NEXT Monday is Commonwealth Day. Not a lot of people know that and not many people know about the Commonwealth either, according to Graham Dane, the Edinburgh teacher hired to take charge of a Commonwealth youth summit in October.
The summit is part of the 15th Commonwealth Conference of Education Ministers (CCEM), to be held in Edinburgh from October 27-30. This is the first ever Education Youth Summit of the Commonwealth, specifically aimed at encouraging young people's participation and enjoyment.
The CCEM is held every three years, the last being in Halifax, Nova Scotia, where Jack McConnell, then the education minister, prompted his colleagues to pursue the idea of a youth summit.
Staged at Murrayfield Stadium, it will be a forum for 16-23s to debate education issues and contribute to a final conference document, the Edinburgh Communique.
The theme, reflecting the Scottish Executive's policy mantra, is "Closing the Gap: Access, Inclusion, Achievement". Education ministers will address three key issues: ensuring all children and young people have access to the highest quality of education; ensuring that their education is fully inclusive; and ensuring it enables them to maximise their achievements.
Two youth delegates (one male, one female) from each of the 52 participating countries (Zimbabwe and Pakistan are suspended), plus those from territories like Gibraltar and the Falkland Islands, will be paired with two UK hosts to hold a three-day youth parliament.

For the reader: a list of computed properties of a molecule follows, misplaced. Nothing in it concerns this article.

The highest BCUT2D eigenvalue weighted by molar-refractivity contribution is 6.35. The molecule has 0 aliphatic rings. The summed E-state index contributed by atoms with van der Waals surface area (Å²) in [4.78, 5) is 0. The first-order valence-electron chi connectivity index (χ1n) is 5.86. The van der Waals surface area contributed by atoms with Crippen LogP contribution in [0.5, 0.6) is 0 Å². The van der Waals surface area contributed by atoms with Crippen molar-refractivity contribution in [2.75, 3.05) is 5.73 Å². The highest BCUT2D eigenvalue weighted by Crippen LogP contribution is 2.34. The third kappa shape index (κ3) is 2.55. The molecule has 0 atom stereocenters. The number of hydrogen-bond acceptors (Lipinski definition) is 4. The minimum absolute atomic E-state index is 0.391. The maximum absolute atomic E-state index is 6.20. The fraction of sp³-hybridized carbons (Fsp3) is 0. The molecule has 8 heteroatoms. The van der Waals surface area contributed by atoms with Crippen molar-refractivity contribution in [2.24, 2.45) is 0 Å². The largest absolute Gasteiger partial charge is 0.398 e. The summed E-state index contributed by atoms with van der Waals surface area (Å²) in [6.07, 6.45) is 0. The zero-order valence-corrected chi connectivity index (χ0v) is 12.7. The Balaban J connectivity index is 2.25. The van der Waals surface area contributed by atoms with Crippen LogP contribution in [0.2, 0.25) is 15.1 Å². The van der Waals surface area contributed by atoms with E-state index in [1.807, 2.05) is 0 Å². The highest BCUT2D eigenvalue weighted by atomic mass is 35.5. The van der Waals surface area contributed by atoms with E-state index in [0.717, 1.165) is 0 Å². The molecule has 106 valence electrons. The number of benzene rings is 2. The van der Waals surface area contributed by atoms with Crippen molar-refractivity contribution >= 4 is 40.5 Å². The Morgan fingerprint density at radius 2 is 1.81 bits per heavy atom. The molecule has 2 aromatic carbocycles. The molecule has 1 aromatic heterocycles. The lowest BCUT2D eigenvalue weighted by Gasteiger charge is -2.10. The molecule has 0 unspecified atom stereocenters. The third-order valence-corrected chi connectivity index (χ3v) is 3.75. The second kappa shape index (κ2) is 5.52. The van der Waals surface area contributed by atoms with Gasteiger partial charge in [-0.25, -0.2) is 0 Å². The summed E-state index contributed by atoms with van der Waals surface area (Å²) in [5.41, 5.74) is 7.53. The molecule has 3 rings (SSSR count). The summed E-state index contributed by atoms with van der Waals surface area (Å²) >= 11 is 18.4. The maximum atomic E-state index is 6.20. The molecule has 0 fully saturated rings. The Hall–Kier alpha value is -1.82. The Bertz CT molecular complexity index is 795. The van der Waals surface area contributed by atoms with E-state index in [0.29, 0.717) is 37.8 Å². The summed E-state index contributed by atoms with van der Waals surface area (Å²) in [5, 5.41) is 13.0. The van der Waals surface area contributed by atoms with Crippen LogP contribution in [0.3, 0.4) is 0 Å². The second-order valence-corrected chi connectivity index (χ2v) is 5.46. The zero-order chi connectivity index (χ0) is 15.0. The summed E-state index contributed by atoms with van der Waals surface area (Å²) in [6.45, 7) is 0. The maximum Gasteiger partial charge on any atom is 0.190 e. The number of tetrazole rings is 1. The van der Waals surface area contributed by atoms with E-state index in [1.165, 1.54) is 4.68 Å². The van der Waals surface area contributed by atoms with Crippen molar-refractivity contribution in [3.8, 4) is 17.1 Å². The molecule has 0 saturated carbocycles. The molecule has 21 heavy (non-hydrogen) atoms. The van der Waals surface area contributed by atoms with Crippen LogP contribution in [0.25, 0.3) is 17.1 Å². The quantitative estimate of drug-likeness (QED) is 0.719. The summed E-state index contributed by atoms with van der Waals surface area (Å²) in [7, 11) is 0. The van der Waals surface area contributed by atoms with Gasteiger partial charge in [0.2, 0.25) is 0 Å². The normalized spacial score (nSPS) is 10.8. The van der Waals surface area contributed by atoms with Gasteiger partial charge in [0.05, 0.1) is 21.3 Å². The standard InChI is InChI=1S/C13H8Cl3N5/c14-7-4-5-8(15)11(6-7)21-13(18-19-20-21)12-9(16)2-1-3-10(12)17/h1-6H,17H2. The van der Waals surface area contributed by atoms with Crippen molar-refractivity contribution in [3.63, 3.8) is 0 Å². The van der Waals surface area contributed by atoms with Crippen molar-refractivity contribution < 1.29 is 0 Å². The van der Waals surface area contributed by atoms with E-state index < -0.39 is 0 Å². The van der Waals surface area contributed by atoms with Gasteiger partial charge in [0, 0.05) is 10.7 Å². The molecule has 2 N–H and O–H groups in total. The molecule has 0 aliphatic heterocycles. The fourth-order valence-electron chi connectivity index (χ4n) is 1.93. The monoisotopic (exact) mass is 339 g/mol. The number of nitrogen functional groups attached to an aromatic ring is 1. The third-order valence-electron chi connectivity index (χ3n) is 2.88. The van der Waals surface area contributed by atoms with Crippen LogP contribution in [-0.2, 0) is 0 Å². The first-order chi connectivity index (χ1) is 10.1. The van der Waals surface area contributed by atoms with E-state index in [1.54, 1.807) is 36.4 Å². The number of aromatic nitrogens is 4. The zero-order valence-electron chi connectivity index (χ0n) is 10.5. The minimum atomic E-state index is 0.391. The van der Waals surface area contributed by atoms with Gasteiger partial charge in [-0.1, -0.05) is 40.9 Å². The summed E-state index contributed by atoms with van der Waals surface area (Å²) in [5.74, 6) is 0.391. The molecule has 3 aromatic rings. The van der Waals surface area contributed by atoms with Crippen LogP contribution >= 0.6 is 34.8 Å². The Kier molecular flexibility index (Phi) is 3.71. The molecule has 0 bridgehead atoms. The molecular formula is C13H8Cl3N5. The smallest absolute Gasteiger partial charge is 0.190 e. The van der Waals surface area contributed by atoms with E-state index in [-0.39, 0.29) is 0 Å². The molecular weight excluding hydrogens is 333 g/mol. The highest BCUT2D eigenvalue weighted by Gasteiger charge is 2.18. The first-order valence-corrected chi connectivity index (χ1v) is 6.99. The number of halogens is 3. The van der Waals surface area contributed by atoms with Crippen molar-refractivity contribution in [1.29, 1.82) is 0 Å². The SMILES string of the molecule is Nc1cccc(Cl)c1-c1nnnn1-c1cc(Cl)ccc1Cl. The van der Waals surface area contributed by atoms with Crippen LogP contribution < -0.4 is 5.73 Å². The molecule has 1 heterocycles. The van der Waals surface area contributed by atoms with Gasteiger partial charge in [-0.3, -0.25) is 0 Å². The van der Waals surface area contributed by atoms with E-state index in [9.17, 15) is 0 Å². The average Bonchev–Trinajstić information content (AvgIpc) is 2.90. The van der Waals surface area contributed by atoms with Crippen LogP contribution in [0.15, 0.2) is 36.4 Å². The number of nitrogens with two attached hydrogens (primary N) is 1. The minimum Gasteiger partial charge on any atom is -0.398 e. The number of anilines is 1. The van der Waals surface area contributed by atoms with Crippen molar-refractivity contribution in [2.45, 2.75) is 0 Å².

After the conference, they will visit schools, colleges and universities across the country to talk about their own cultures and education systems, to observe and to report on what they learnt.
Alongside the youth summit will be a showcase of best educational practice open to applications from any group of young people.
Part of the reason is to promote knowledge of the Commonwealth. "The idea is to raise its profile among young people, not only because many Scots have family in places like Australia, Bangladesh, Canada, the Caribbean and India, but also because a lot of Commonwealth countries have a very young population," Mr Dane says. He has been seconded from his job as principal teacher of physics at St Augustine's High in Edinburgh.
For more information on Showcase Youth, contact the Scottish Executive Education Department's international relations unit, Victoria Quay, Edinburgh, EH6 6QQ (0131 244 0897). Email firstname.lastname@example.org.
BOUND FOR THE LIMPOPO
The first ever teacher exchange between Scotland and South Africa has been set up to coincide with the conference. Six South African teachers will visit Scotland this autumn with a return visit early next year.
John MacTaggart, who has been seconded to the project from his post as principal teacher of modern studies at Boroughmuir High, said: "They will visit the province of Limpopo where they will act as a resource and share good practice, talk about Scotland and their own educational approaches, observe and learn."